In our previous post
, we discussed MedAmerica's
efforts to quantify the cost of provider turnover. Our research showed that turnover is costly not only in terms of dollars but also impacts throughput, clinical quality and patient satisfaction. What's more, these losses sometimes stretch as long as two years while the new provider settles in.
This led us to a new question: to what degree can turnover of clinical staff be prevented? To find the answers, we turned to the best source available: our own providers.
Getting to the Root Causes of Turnover
For this stage of the project, we decided to focus our initial efforts on physician assistants (PAs) and nurse practitioners (NPs).
There were a few reasons for this. First, these professionals are key to our organization's growth strategy. We absolutely need to recruit and retain qualified PAs and NPs in order to meet the challenges of healthcare reform and population health management.
Second, generally speaking, PAs and NPs tend to be more professionally mobile than physicians. A 2011 survey
by Cejka Search and the American Medical Group Association found that the turnover rate among PAs and NPs was 12.6 percent — roughly twice that of the physician respondents. And in the current competitive hiring market, groups that don't provide a satisfying work experience risk losing their advanced practitioners to the competition.
In order to really understand what PAs and NPs want in a practice, we decided to go straight to the source. While we had some existing data gathered during routine satisfaction surveys, we really wanted to explore the context and meaning behind these answers. For example, if someone says they're burned out or that they don't feel like part of the team, what does that look like? And how does it impact their job satisfaction relative to other factors?
To really drill down into the subject matter, we held two daylong focus groups with our PA/NP team leads from around the country. Participants discussed both positive aspects and challenges of their practices and identified opportunities for growth.
Based on their direct feedback and input, we formulated six key recommendations for improving PA and NP satisfaction:
1. Include the PAs and NPs in the monthly Provider Group Meetings.
Our PAs and NPs want to have a say in operational decisions and priority setting within their practices. We therefore recommend they be included in monthly department meetings alongside their physician teammates, where they can participate in discussions around recruiting, operations, client relations, finances and other important matters.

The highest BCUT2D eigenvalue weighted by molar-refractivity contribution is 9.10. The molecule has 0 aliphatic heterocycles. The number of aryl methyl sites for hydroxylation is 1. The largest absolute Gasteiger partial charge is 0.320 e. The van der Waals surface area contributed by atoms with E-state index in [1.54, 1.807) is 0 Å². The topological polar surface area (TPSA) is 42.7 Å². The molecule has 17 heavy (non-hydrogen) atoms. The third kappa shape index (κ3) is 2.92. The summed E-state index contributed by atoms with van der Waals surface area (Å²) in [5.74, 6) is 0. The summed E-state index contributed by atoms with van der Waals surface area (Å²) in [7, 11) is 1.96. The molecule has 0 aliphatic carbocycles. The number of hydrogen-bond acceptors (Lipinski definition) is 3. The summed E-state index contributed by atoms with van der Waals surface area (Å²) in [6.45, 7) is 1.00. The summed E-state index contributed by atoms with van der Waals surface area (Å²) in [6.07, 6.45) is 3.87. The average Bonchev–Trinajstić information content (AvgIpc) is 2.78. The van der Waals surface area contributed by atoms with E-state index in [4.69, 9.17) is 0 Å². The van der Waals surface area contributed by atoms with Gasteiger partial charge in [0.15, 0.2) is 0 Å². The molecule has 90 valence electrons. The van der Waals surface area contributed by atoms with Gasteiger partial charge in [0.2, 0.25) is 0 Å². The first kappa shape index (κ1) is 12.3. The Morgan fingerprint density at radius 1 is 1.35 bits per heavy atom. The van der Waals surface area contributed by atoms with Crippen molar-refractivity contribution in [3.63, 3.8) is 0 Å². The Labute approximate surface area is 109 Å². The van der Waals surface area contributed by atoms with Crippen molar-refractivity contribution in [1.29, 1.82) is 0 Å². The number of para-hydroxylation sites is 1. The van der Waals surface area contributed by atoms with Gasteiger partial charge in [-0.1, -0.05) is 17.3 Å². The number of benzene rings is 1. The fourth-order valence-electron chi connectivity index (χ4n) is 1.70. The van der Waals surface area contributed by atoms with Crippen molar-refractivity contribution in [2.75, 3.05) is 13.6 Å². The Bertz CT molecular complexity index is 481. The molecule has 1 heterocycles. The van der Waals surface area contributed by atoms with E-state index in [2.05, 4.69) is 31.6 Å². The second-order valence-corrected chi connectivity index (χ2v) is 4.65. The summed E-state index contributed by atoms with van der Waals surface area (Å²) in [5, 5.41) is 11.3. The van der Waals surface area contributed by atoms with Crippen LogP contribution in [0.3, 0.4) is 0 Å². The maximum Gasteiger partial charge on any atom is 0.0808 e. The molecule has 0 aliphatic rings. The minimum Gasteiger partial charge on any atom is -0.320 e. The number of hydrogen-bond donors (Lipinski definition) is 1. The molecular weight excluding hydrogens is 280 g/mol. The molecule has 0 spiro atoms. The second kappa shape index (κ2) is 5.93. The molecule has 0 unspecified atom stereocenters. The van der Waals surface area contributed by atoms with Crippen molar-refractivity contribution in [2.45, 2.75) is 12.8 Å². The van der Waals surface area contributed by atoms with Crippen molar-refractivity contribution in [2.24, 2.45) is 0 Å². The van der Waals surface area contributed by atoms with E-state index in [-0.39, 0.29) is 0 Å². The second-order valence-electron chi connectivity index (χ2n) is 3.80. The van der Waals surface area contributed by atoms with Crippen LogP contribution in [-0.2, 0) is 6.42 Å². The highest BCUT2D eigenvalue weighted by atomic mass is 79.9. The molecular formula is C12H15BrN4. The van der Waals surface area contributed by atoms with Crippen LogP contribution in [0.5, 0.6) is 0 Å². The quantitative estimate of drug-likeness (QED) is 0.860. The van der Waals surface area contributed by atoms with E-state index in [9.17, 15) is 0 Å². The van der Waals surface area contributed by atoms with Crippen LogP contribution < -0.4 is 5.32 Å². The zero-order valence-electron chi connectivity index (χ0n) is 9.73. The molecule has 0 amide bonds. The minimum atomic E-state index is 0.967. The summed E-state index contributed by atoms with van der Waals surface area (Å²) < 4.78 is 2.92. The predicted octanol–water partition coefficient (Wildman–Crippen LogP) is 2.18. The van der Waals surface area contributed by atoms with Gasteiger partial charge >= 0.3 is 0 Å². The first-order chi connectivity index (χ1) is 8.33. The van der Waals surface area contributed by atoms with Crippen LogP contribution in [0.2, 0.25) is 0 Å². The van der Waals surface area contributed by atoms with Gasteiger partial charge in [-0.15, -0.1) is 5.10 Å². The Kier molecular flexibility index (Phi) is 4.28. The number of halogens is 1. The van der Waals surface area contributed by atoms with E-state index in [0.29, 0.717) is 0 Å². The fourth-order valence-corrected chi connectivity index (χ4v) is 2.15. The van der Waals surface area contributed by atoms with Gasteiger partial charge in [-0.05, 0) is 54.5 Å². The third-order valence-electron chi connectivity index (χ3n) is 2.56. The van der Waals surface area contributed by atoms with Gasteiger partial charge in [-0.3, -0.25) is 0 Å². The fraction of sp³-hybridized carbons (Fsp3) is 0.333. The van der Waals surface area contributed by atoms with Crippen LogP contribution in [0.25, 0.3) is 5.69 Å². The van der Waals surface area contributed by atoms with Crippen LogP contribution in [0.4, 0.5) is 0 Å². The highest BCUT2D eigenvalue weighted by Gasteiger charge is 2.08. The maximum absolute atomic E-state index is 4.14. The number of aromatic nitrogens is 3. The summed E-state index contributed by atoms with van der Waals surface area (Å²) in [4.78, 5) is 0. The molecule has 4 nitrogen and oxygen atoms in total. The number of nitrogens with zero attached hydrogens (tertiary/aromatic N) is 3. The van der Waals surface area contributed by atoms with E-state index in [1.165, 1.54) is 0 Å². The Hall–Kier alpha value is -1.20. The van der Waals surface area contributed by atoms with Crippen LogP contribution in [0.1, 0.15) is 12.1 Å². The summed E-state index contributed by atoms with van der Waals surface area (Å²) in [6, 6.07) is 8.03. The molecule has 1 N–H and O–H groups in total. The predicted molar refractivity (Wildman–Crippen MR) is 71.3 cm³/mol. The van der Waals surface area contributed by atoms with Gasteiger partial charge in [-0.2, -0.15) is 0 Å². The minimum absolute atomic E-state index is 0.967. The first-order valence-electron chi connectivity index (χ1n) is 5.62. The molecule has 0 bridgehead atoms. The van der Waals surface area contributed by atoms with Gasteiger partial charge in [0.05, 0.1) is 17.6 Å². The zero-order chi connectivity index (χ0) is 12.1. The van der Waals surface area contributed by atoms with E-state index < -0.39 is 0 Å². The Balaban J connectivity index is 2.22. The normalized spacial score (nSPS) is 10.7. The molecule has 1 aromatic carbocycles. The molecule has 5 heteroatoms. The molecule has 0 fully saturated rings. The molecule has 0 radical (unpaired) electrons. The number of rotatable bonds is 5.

2. Practice financial transparency.
As contributing members of the practice, PAs and NPs should be included in discussions of the sites finances. When they understand how their performance relates to the practice's financial health, their engagement increases.
3. Manage the fatigue and burnout associated with Rapid Medical Evaluation (RME).
The stress of long shifts in the triage area is a real problem for our PA and NP colleagues. While we all recognize that RME is essential to our departments, there are strategies that can mitigate the associated stress. Rotation to other areas of the department, shorter or split shifts and having physicians share in the RME process are just a few strategies for dealing with this issue. It is important to our PAs and NPs that they remain clinically challenged, and managing the time spent in the RME process can help to keep our providers professionally satisfied.
4. Set expectations for physicians.
Physicians (and all other team members) should be held accountable when it comes to our cultural values around teamwork. This means supporting the PAs and NPs, collaborating with them and appreciating their contributions.
5. Compensate fairly.
Paying PA/NP salaries that are competitive within the geographic area should be a high financial priority for all of our practices.
6. Integrate the management.
The lead PA/NP on each team should be included as an integral part of the site management team and share departmental leadership with the medical and nursing directors.
Change Takes Root
We asked, and our PAs and NPs have spoken. Our next challenge is to disseminate these principles and weave them into our organizational culture.
Because we're a large national organization, our logical first step was to engage our regional leadership. We presented our focus group results to our medical and regional directors, and their response was very positive. We then encouraged them to discuss these findings with their own teams.
We also launched a collaborative learning experience
(based on IHI's collaborative change model
) around PA/NP satisfaction in June 2015. Physician and PA/NP leaders at seven hospitals are working together to develop and implement action plans based on our clinicians' feedback. Along the way, they'll receive regular mentoring and coaching from some of our organization's strongest clinical leaders. So far, the initiative has been well received, with all participants very engaged. Despite the many competing priorities facing them, they are committed to improving the experience of their PAs and NPs.
In the future, we hope to give our medical directors more tools and real-time data to understand and make decisions about how the PA/NP side of the practice is functioning. To this end, we will be working to identify the most appropriate metrics, which might include turnover, local compensation data or employee satisfaction scores. We'll also need to create an infrastructure to track and report this data.
Exploring employee satisfaction at this deep level is a new journey for our organization, but it is already paying dividends. We hope that these efforts underscore how much we value our PAs and NPs — and want to create an organization where they would be happy to build a career.